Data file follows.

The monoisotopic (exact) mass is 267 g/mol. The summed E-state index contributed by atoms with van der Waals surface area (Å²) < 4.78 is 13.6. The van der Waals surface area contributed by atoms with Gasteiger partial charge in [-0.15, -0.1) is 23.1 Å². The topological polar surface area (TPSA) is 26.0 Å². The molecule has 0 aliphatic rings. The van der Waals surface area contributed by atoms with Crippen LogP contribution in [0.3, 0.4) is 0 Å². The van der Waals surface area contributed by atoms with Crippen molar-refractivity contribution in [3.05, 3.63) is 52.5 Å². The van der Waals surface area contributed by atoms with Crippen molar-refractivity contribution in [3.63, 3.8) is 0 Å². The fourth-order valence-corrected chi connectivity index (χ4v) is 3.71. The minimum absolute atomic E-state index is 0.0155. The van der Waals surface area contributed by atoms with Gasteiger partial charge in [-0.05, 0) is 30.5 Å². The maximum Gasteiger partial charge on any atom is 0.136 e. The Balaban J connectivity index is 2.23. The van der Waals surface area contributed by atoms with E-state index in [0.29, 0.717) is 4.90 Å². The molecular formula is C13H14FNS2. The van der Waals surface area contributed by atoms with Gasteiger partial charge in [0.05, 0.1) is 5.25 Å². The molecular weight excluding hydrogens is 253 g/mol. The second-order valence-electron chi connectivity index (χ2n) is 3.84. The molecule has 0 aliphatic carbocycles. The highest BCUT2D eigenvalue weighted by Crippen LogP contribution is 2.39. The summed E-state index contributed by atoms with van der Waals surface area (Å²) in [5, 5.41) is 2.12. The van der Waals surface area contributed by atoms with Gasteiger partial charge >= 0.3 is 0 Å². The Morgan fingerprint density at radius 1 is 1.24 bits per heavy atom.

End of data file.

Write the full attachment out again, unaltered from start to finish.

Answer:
The monoisotopic (exact) mass is 267 g/mol. The summed E-state index contributed by atoms with van der Waals surface area (Å²) < 4.78 is 13.6. The van der Waals surface area contributed by atoms with Gasteiger partial charge in [-0.15, -0.1) is 23.1 Å². The topological polar surface area (TPSA) is 26.0 Å². The molecule has 0 aliphatic rings. The van der Waals surface area contributed by atoms with Crippen LogP contribution in [0.3, 0.4) is 0 Å². The van der Waals surface area contributed by atoms with Crippen molar-refractivity contribution in [3.05, 3.63) is 52.5 Å². The van der Waals surface area contributed by atoms with Crippen molar-refractivity contribution in [3.63, 3.8) is 0 Å². The fourth-order valence-corrected chi connectivity index (χ4v) is 3.71. The minimum absolute atomic E-state index is 0.0155. The van der Waals surface area contributed by atoms with Gasteiger partial charge in [-0.05, 0) is 30.5 Å². The maximum Gasteiger partial charge on any atom is 0.136 e. The Balaban J connectivity index is 2.23. The van der Waals surface area contributed by atoms with E-state index in [0.29, 0.717) is 4.90 Å². The molecular formula is C13H14FNS2. The van der Waals surface area contributed by atoms with Gasteiger partial charge in [0.05, 0.1) is 5.25 Å². The molecular weight excluding hydrogens is 253 g/mol. The second-order valence-electron chi connectivity index (χ2n) is 3.84. The molecule has 0 aliphatic carbocycles. The highest BCUT2D eigenvalue weighted by Crippen LogP contribution is 2.39. The summed E-state index contributed by atoms with van der Waals surface area (Å²) in [5, 5.41) is 2.12. The van der Waals surface area contributed by atoms with Gasteiger partial charge >= 0.3 is 0 Å². The Morgan fingerprint density at radius 1 is 1.24 bits per heavy atom.